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- by Juliet Wheater


Self-care can include a myriad of practices that an individual finds both enjoyable and in some way promotes physical, emotional, spiritual and/or mental health. According to the definition from the World Health Organisation, self-care is the behaviours you do to take care of your own health and can include hygiene, nutrition, leisure activities, sports, exercise, seeking professional healthcare services when needed, and much more.

During a global pandemic, the need to care for our own health, every aspect of it, is of the utmost importance, as we currently emerge from such unusual circumstances and look to navigate a new normal, is not easy.

Returning to work 

Our working lives were changed enormously or indeed, came to a complete standstill, when lockdown was imposed and as it eases, our working lives will change again and there will be mixed feelings about this. 

Some people may feel a sense of excitement, whilst others approach the return to work, with trepidation. Anxiety levels may not diminish right away, as we adhere to social distancing rules, in a workplace that could look quite different and those on furlough, may feel awkward as they work to reconnect with colleagues again.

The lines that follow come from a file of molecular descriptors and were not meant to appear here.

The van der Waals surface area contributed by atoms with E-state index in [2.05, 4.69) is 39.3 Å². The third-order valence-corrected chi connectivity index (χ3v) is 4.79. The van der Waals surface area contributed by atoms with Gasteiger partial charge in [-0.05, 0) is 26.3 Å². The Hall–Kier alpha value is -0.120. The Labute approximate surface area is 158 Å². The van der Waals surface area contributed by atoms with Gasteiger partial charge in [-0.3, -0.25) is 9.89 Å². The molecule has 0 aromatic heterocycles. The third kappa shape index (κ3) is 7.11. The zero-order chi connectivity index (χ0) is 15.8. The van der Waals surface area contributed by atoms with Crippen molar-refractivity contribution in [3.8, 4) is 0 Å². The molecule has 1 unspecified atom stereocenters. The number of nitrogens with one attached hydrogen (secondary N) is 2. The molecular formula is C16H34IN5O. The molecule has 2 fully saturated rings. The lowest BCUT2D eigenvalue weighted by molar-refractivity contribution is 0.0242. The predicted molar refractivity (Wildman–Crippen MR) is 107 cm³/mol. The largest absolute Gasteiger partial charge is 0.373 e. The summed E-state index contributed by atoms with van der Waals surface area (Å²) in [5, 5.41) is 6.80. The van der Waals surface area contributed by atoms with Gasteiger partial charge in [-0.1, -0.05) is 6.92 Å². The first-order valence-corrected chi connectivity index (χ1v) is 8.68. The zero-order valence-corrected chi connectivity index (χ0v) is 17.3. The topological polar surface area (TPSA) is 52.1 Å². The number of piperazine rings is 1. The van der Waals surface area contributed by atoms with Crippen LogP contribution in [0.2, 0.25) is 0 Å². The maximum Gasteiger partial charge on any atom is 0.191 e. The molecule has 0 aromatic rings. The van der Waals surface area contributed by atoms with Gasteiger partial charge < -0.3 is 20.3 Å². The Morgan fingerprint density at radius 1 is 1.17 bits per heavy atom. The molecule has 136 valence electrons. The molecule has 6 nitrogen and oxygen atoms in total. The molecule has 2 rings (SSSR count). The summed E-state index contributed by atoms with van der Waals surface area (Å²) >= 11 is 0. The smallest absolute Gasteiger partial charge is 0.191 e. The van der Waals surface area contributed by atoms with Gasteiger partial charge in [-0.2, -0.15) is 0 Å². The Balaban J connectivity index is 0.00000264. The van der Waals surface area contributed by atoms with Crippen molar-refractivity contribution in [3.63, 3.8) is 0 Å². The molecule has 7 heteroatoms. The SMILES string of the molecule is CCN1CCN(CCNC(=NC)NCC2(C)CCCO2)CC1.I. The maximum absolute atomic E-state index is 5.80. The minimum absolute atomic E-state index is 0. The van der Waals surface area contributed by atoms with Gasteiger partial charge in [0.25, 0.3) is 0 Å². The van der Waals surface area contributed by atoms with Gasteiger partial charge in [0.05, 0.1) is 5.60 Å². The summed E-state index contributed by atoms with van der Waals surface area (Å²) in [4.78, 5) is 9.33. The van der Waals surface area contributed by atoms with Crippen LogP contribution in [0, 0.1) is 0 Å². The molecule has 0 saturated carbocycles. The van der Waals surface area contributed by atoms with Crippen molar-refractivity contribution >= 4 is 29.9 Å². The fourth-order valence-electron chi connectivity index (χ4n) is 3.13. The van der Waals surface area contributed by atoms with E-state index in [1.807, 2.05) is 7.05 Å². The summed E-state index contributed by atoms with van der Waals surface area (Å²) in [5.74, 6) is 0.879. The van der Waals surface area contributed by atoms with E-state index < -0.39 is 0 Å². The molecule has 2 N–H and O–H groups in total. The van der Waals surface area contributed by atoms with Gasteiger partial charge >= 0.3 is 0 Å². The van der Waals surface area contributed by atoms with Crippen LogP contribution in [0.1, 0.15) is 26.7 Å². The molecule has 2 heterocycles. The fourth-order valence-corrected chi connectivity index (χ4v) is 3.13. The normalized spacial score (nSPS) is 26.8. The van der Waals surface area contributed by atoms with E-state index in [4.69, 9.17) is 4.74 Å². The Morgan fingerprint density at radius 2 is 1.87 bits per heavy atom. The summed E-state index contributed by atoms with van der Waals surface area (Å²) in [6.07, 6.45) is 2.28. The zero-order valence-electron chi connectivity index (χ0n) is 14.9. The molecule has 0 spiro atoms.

If you are a manager, take time to check in with your teams, make enquiries and try to gauge, each individual’s experience of lockdown and how their mental health may have been affected. Remember too, that the ramifications of prolonged stress may well only be realised, after a period of time has passed and that it can be realised physically, mentally or emotionally. 

Establish a routine 

A structured day can be a feel-good way, to feel in control and daily self-care habits, are never more important than now. 

You’ll feel the benefits if you can wake each day at the same time and eat a nutritious breakfast to see you through until lunch. During the working day, set clear tasks and take regular breaks, enjoy a proper lunch break and try and get some natural light safely. Benefit from some light exercise by going for a walk if possible, perhaps with a socially distanced colleague and finish on time, ready for a relaxing evening. 

If a new starter joins your team during this period, acknowledge that they’re not starting under usual or ideal circumstances. Consider daily mindfulness practises for the team. We all have mental health, and whatever our circumstance, this outbreak is going to have an impact on how we think and feel about ourselves and the world we live in and it’s important that we preserve the opportunity to enjoy the benefits of work wherever we can.   

There is a lot of talk of physical vulnerabilities in relation to the coronavirus. But senior managers will feel vulnerable too in demonstrating leadership in unusual circumstances. You may provide access to support services through your workplace - if you do, make sure these are advertised well and find out whether there are specific resources relating to the outbreak.   

If you have mental health champions, allies or mental health first aiders make sure they have the latest information, and that if you change working practices that this network of mental health support carries on if possible.



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Sunday, 25 October 2020